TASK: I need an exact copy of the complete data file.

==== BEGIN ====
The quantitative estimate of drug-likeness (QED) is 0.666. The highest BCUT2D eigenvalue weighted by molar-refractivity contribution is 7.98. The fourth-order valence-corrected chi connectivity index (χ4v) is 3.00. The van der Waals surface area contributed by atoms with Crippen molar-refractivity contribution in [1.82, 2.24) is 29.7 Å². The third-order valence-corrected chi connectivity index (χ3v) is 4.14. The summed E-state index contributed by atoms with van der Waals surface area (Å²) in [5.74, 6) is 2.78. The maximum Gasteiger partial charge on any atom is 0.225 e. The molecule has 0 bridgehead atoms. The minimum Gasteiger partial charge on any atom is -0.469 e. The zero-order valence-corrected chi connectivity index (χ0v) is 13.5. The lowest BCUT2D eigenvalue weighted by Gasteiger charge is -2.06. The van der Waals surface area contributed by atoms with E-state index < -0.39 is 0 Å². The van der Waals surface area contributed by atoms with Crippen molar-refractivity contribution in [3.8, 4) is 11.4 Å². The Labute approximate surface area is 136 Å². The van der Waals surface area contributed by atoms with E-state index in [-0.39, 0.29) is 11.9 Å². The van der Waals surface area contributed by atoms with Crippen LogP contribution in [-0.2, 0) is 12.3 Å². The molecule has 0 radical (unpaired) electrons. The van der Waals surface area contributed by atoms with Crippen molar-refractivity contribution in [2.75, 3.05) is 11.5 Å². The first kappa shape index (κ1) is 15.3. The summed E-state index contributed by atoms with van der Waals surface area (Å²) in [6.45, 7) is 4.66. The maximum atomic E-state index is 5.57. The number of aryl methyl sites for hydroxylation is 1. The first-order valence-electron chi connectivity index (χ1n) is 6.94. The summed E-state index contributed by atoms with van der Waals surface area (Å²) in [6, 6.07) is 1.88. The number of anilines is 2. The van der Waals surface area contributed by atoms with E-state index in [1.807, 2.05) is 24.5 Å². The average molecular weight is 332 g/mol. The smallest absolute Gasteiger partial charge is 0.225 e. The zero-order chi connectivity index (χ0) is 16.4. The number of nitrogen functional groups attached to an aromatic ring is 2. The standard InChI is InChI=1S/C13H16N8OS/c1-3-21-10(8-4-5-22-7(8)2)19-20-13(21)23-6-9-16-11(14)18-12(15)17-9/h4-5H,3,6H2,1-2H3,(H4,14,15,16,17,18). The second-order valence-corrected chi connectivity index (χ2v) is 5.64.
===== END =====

The quantitative estimate of drug-likeness (QED) is 0.666. The highest BCUT2D eigenvalue weighted by molar-refractivity contribution is 7.98. The fourth-order valence-corrected chi connectivity index (χ4v) is 3.00. The van der Waals surface area contributed by atoms with Crippen molar-refractivity contribution in [1.82, 2.24) is 29.7 Å². The third-order valence-corrected chi connectivity index (χ3v) is 4.14. The summed E-state index contributed by atoms with van der Waals surface area (Å²) in [5.74, 6) is 2.78. The maximum Gasteiger partial charge on any atom is 0.225 e. The molecule has 0 bridgehead atoms. The minimum Gasteiger partial charge on any atom is -0.469 e. The zero-order valence-corrected chi connectivity index (χ0v) is 13.5. The lowest BCUT2D eigenvalue weighted by Gasteiger charge is -2.06. The van der Waals surface area contributed by atoms with E-state index < -0.39 is 0 Å². The van der Waals surface area contributed by atoms with Crippen molar-refractivity contribution in [3.8, 4) is 11.4 Å². The Labute approximate surface area is 136 Å². The van der Waals surface area contributed by atoms with E-state index in [-0.39, 0.29) is 11.9 Å². The van der Waals surface area contributed by atoms with Crippen LogP contribution in [-0.2, 0) is 12.3 Å². The molecule has 0 radical (unpaired) electrons. The van der Waals surface area contributed by atoms with Crippen molar-refractivity contribution in [2.75, 3.05) is 11.5 Å². The first kappa shape index (κ1) is 15.3. The summed E-state index contributed by atoms with van der Waals surface area (Å²) in [6.45, 7) is 4.66. The maximum atomic E-state index is 5.57. The number of aryl methyl sites for hydroxylation is 1. The first-order valence-electron chi connectivity index (χ1n) is 6.94. The summed E-state index contributed by atoms with van der Waals surface area (Å²) in [6, 6.07) is 1.88. The number of anilines is 2. The van der Waals surface area contributed by atoms with E-state index in [1.807, 2.05) is 24.5 Å². The average molecular weight is 332 g/mol. The smallest absolute Gasteiger partial charge is 0.225 e. The zero-order chi connectivity index (χ0) is 16.4. The number of nitrogen functional groups attached to an aromatic ring is 2. The standard InChI is InChI=1S/C13H16N8OS/c1-3-21-10(8-4-5-22-7(8)2)19-20-13(21)23-6-9-16-11(14)18-12(15)17-9/h4-5H,3,6H2,1-2H3,(H4,14,15,16,17,18). The second-order valence-corrected chi connectivity index (χ2v) is 5.64.